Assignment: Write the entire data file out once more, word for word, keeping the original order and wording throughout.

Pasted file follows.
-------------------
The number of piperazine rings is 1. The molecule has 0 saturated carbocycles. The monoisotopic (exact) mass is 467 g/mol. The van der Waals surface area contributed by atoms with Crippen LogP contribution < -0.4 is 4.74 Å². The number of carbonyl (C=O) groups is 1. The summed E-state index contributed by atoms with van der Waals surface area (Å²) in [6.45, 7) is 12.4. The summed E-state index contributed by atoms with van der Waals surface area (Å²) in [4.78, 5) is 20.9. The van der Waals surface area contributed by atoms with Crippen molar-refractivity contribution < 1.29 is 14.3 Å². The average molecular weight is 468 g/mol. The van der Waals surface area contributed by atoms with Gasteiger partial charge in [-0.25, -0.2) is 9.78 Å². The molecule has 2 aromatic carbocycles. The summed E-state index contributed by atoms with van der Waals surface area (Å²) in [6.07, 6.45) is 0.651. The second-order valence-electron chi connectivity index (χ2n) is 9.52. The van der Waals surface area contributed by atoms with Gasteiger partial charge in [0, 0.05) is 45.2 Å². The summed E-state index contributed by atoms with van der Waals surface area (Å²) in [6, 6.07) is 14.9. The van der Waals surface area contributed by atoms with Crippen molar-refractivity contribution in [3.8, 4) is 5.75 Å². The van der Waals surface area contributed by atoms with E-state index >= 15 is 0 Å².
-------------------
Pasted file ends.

The number of piperazine rings is 1. The molecule has 0 saturated carbocycles. The monoisotopic (exact) mass is 467 g/mol. The van der Waals surface area contributed by atoms with Crippen LogP contribution < -0.4 is 4.74 Å². The number of carbonyl (C=O) groups is 1. The summed E-state index contributed by atoms with van der Waals surface area (Å²) in [6.45, 7) is 12.4. The summed E-state index contributed by atoms with van der Waals surface area (Å²) in [4.78, 5) is 20.9. The van der Waals surface area contributed by atoms with Crippen molar-refractivity contribution < 1.29 is 14.3 Å². The average molecular weight is 468 g/mol. The van der Waals surface area contributed by atoms with Gasteiger partial charge in [-0.25, -0.2) is 9.78 Å². The molecule has 2 aromatic carbocycles. The summed E-state index contributed by atoms with van der Waals surface area (Å²) in [6.07, 6.45) is 0.651. The second-order valence-electron chi connectivity index (χ2n) is 9.52. The van der Waals surface area contributed by atoms with Gasteiger partial charge in [0, 0.05) is 45.2 Å². The summed E-state index contributed by atoms with van der Waals surface area (Å²) in [6, 6.07) is 14.9. The van der Waals surface area contributed by atoms with Crippen molar-refractivity contribution in [3.8, 4) is 5.75 Å². The van der Waals surface area contributed by atoms with E-state index >= 15 is 0 Å².